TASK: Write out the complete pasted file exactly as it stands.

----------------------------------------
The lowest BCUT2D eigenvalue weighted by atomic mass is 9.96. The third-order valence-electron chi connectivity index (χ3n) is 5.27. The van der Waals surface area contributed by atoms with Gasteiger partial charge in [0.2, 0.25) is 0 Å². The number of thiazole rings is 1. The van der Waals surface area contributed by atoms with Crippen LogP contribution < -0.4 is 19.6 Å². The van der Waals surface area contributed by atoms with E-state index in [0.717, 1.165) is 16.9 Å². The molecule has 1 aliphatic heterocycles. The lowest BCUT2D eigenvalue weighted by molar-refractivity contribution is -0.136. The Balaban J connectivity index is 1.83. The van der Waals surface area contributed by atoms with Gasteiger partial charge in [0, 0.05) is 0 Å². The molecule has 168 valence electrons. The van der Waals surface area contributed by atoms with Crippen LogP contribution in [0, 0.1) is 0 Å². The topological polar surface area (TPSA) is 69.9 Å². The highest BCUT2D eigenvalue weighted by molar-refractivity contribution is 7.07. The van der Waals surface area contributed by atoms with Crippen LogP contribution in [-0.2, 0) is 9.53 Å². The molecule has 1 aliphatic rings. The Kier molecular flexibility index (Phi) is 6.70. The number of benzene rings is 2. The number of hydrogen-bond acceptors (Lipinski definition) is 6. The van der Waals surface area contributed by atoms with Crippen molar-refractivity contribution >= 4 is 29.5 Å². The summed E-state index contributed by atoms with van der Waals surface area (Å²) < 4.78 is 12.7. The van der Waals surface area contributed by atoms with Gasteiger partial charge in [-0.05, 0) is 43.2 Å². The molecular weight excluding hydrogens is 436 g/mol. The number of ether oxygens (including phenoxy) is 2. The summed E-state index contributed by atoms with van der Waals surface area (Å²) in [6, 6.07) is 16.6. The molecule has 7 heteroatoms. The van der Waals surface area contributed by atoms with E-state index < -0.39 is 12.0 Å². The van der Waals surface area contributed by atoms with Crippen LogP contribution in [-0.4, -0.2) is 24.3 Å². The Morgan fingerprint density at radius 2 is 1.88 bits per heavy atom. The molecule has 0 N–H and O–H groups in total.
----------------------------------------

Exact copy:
The lowest BCUT2D eigenvalue weighted by atomic mass is 9.96. The third-order valence-electron chi connectivity index (χ3n) is 5.27. The van der Waals surface area contributed by atoms with Gasteiger partial charge in [0.2, 0.25) is 0 Å². The number of thiazole rings is 1. The van der Waals surface area contributed by atoms with Crippen LogP contribution < -0.4 is 19.6 Å². The van der Waals surface area contributed by atoms with E-state index in [0.717, 1.165) is 16.9 Å². The molecule has 1 aliphatic heterocycles. The lowest BCUT2D eigenvalue weighted by molar-refractivity contribution is -0.136. The Balaban J connectivity index is 1.83. The van der Waals surface area contributed by atoms with Gasteiger partial charge in [0, 0.05) is 0 Å². The molecule has 168 valence electrons. The van der Waals surface area contributed by atoms with Crippen LogP contribution in [0, 0.1) is 0 Å². The topological polar surface area (TPSA) is 69.9 Å². The highest BCUT2D eigenvalue weighted by molar-refractivity contribution is 7.07. The van der Waals surface area contributed by atoms with Crippen LogP contribution in [-0.2, 0) is 9.53 Å². The molecule has 1 aliphatic rings. The Kier molecular flexibility index (Phi) is 6.70. The number of benzene rings is 2. The number of hydrogen-bond acceptors (Lipinski definition) is 6. The van der Waals surface area contributed by atoms with Crippen molar-refractivity contribution >= 4 is 29.5 Å². The summed E-state index contributed by atoms with van der Waals surface area (Å²) < 4.78 is 12.7. The van der Waals surface area contributed by atoms with Gasteiger partial charge in [-0.05, 0) is 43.2 Å². The molecular weight excluding hydrogens is 436 g/mol. The number of ether oxygens (including phenoxy) is 2. The summed E-state index contributed by atoms with van der Waals surface area (Å²) in [6, 6.07) is 16.6. The molecule has 7 heteroatoms. The van der Waals surface area contributed by atoms with E-state index < -0.39 is 12.0 Å². The van der Waals surface area contributed by atoms with Crippen LogP contribution in [-0.4, -0.2) is 24.3 Å². The Morgan fingerprint density at radius 2 is 1.88 bits per heavy atom. The molecule has 0 N–H and O–H groups in total.